25 F. average high for January 31 in the Twin Cities.
21 F. high temperature a year ago, on January 31, 2011.
4.6" snow in January, 2012
12.1" average snowfall for January (snowiest month of the year, on average).
17" fell on the metro area during January, 2011.
14.9" snow has fallen this winter season at KMSP.
60.4" snow had fallen as of January 31, 2011.
55 F. high at Islip, New York, a new record.
63 F. record high reported at Georgetown, Delaware
-65 F. reported at Galena, Alaska, in the state's bitter interior, last Saturday morning. The old record was -56 in 1947.
Winter On Hold. Unseasonable, almost April-like warmth blanketed most of America yesterday. Here's more from NOAA's Environmental Visualization Laboratory: "On the last day of January, many people throughout the U.S. are enjoying unusually warm temperatures. Shown in this image, using data from today's NOAA Rapid Update Cycle model, are the high temperatures across the U.S. Many areas are experiencing temperatures well above 50 or 60 degrees Fahrenheit, even in far northern locales. "
* 2006 is the only year I could find in the last 30 years that had less snow on the ground than we're seeing in 2012.
Photo credit above: "Doug Csongei chips to the first green at Big Met golf course in Fairview Park, Ohio Tuesday, Jan. 31, 2012. Ohio is in the thick of an unusual winter that has brought the state warm temperatures and little snow, with the long-range forecast calling for more winter warmth. (AP Photo/Mark Duncan)."
Photo credit above: "Runners in warm weather gear pass by a sign, marketing warm winter accessories, located outside The Museum Store in the 200 block of William Street in downtown Fredericksburg, Va. on Friday afternoon, Jan. 27, 2012. The store is part of the Area Museum and Cultural Center. (AP Photo/The Free Lance-Star, Robert A. Martin)."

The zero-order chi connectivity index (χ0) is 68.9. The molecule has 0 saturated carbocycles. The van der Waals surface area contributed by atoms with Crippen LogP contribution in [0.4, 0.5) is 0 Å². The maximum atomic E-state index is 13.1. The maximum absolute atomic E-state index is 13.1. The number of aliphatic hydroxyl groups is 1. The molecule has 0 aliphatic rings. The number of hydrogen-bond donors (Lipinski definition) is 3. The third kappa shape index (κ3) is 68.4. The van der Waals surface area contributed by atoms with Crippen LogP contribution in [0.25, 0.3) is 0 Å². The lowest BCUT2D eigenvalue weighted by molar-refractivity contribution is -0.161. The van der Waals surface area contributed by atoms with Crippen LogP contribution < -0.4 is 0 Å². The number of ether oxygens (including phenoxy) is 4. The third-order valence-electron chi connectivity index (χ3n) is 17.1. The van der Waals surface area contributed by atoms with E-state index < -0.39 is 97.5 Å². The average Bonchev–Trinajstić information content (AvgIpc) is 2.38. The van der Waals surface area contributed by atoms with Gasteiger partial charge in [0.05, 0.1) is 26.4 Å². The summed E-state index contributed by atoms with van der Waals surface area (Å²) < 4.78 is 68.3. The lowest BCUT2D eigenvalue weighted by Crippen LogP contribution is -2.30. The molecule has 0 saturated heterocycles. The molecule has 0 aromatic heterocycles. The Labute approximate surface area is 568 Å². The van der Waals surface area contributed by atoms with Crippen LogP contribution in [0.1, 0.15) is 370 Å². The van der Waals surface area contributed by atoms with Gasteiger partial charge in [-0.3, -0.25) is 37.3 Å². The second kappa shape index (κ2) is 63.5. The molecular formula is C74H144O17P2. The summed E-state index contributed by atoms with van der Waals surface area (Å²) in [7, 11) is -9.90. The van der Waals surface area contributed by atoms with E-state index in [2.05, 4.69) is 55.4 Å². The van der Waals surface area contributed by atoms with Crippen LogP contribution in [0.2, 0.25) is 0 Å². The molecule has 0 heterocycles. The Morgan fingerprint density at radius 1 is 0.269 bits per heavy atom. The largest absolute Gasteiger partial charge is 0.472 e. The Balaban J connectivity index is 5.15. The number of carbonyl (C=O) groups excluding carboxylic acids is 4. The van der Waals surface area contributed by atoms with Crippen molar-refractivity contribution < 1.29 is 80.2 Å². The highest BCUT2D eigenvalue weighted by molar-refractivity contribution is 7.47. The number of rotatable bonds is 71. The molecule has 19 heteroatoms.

Trending Well Above Average. Although the GFS is hinting at a significant (but brief) cool-down in mid February, the models are all highly erratic. As you can see, temperatures are forecast to trend well above average levels (in dashes) through February 14 or so. Graph courtesy of Ham Weather. Plug in your local zip code to get a personalized extended outlook for home.
Don't Write Winter Off Just Yet. Although temperatures will probably trend well above average through mid February, there will be cold fronts. The 500 mb outlook above (GFS) is valid February 16. Disclaimer: jet stream winds are blowing much faster than usual, even for this of year, when wind speeds peak. That makes the pattern unstable, and a long range forecast much more difficult. Models have been highly erratic, but (if) this forecast verifies we could expect another spell of single digits and teens for highs, and subzero nights around Feb. 17-18. We'll see.
Another Close Call. This is a 5-day precipitation forecast from NOAA. For the last few months Minnesota, the Dakotas and much of Wisconsin have been in something of a meteorological no-man's land. Big sloppy storms detouring south, a family of clippers sailing off to our north, with very little snow (or rain) close to home. The QPF (quantitative precipitation forecast) prints out some very heavy amounts of rain and snow for the central Plains, but the weekend storm should pass just south of Minnesota....again.
January Tornadoes Across America: